My name is Fr. Pete Jankowski, one of your theology adjunct professors here at the University of St. Francis. In my twenty-third year as a Catholic priest, I just finished a twelve-year assignment at St. Patrick’s Church in Joliet. Currently, I am taking what is best called a “gap-year” from parish ministry, celebrating daily Mass for a group of cloistered nuns in Minooka, IL and putting students to sleep with the university classes I teach. Unfortunately, I am also recovering from a medical condition called “spontaneous pneumothorax,” which is the doctors’ way of saying that they have no idea how I ended up with a collapsed lung. While I am recovering from my own illness, I am spending a great deal of time with my father, who is at the latter stages of his own battle with cancer.
I find it ironic that this semester, as the folks from USF Encounter asked me to write this article, I also am teaching a course on “Death & Dying” at the university. Based on the writings of Mitch Albom (Tuesdays with Morrie) and C.S. Lewis (A Grief Observed), the manner in which the Spirit has guided me in this course has been based on the life of Morrie Schwarz. To me, Morrie offered a wonderful thought concerning our own purpose in life:Once you learn how to die, you learn how to live.
For me, at least, I think the causes for which I have figuratively “died” in this life pale in comparison to literal death our Lord endured on the cross or various saints and martyrs have had to bear in their journey of faith. As a Catholic priest, I very much believe that God has called me to a specific role of ministry, just as each of you are called to play a role in this journey of faith. Over the last twelve years, I have had to death with the growing pains of starting a Hispanic Ministry, defending the rights of children and the vulnerable over those who compromise their safety, standing up to those who engage in financial shenanigans while trying to keep my faith with God, asking the Lord if I truly am doing God’s will or sinning by following my own.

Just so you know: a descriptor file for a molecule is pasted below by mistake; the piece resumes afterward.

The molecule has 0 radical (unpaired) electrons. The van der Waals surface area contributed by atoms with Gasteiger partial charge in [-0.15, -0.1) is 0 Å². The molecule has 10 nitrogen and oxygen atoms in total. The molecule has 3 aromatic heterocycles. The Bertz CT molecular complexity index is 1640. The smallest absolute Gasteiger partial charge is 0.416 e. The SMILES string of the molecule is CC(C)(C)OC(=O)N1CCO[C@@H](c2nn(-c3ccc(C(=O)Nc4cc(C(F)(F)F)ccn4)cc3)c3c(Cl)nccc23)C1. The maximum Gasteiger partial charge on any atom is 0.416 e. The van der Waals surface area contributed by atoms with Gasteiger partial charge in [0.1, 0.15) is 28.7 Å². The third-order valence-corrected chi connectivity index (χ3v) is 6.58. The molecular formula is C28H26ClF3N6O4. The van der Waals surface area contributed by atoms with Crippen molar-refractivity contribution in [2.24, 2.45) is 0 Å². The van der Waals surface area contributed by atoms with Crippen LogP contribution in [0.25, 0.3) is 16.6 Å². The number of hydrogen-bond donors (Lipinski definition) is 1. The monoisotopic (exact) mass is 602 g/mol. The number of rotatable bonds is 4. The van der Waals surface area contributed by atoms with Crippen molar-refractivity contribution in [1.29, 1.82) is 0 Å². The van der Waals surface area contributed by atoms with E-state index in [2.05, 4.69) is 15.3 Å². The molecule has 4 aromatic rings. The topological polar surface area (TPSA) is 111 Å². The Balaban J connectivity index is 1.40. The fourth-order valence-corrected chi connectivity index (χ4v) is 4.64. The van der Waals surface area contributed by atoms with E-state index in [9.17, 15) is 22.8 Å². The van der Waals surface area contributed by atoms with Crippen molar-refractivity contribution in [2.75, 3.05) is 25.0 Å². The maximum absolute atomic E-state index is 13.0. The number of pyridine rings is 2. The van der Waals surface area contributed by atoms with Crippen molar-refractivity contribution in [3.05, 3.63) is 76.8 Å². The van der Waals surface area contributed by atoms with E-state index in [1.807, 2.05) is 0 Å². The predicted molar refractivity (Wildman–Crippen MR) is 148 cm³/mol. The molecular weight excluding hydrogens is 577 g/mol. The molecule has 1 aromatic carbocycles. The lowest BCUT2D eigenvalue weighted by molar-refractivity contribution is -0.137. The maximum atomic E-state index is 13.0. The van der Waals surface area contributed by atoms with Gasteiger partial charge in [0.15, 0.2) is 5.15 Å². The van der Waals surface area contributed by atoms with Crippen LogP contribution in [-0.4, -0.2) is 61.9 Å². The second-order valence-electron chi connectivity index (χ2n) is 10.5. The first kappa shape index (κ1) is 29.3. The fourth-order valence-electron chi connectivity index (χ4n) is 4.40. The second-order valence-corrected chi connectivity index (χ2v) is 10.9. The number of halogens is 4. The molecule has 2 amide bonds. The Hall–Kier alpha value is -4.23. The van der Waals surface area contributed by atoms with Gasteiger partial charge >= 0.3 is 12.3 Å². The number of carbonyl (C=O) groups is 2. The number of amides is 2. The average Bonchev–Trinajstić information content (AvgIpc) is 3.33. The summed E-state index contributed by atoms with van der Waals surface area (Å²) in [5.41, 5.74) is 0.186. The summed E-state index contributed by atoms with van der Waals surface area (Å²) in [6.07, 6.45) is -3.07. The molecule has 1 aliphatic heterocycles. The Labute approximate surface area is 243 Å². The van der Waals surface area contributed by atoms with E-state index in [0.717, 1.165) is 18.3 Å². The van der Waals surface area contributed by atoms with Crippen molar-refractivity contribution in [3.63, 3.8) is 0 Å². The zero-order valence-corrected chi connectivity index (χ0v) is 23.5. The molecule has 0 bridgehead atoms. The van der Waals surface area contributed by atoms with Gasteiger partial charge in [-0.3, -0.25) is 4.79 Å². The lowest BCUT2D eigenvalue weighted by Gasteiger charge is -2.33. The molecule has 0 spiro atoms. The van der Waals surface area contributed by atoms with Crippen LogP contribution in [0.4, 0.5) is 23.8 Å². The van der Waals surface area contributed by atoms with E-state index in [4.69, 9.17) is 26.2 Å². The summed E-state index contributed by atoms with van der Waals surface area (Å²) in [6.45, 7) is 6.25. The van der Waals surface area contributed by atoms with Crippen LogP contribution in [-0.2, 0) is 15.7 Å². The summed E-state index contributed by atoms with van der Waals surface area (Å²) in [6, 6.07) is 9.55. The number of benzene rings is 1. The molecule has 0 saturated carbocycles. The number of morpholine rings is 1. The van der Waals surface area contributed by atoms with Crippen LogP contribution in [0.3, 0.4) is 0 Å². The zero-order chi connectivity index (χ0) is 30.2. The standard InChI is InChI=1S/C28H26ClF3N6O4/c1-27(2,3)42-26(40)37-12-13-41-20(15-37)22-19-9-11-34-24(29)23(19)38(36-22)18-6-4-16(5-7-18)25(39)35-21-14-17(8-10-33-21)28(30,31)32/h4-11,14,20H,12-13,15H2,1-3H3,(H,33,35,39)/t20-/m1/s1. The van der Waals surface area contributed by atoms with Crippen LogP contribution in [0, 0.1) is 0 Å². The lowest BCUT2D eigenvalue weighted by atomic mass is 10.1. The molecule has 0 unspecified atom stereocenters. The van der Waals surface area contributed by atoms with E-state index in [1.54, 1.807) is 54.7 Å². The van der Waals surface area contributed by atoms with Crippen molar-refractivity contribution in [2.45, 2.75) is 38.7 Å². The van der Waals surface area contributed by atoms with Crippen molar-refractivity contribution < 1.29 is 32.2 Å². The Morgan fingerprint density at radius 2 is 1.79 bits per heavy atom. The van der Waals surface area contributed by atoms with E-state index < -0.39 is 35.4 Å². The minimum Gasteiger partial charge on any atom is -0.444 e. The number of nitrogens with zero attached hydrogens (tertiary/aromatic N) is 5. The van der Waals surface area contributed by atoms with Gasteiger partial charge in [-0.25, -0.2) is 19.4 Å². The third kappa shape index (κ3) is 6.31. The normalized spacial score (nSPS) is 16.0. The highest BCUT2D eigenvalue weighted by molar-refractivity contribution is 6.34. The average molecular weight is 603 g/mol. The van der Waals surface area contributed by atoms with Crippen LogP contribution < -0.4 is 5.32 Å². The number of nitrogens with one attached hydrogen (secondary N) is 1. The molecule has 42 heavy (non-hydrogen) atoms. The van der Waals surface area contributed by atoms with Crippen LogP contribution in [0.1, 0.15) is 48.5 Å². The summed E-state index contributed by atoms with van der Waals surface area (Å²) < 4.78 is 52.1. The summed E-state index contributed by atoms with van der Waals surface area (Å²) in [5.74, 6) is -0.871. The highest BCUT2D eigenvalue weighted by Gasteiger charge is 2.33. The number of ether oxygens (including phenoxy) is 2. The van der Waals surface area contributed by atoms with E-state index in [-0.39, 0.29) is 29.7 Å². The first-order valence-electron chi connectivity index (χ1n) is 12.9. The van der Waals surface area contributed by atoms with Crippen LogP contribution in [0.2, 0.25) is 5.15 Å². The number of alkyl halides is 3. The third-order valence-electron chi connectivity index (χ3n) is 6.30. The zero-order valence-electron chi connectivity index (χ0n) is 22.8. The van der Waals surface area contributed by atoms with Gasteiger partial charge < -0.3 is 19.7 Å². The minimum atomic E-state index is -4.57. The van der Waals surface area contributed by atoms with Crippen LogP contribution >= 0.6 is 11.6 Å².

What I have come to learn is based a great deal on the teachings of the Beatitudes in Matthew 5 and the teachings of the Lord’s final judgment in Matthew 25. On the last day, I am going to be accountable to God for the way I conduct my life. I know that in Matthew 7, Jesus teaches us that corruption comes from within; the collar I wear, that anyone wears, means absolutely nothing if I am not doing what God has called me to do. As my life is short – few of us will probably make it past a hundred – I know that if I do what God asks me to do, then maybe God helps guide me to a condition after death where there will be no more suffering, no more tears and no more sadness.
So I endure. I learn that through the trials I have experienced (and continue to experience), I begin to understand in a small way the infinitely more important sufferings that our Lord endured on the cross. I remind myself every Sunday when I pray the passage from Philippians 2 from the Liturgy of the Hours that if Jesus Christ was willing to humble himself for the chance for our salvation, I can only hope I can do the same for the souls I am commissioned to serve.
In the Death & Dying Course I teach, I try to encourage my students to realize that wherever they settle on the theological spectrum, if they realize their purpose in life and the life that awaits the faithful person who fulfills that purpose, then whatever vocation we live can be a sacred one. I ask you all pray for me that I stay diligent in following the call that God has asked me to follow. I promise to remember all of you in my prayers as well so that you can just be good people and do what is right for the sake of another. If we all just do what is right in the name of good, in the name of God, hopefully we will all one way come together on the last day and embrace our ultimate destiny, in peace, por los siglos de los siglos. Amen! This is my prayer.
Read feature editor, Amber James's, faculty spotlight on Father Jankowski in our latest print edition or online here.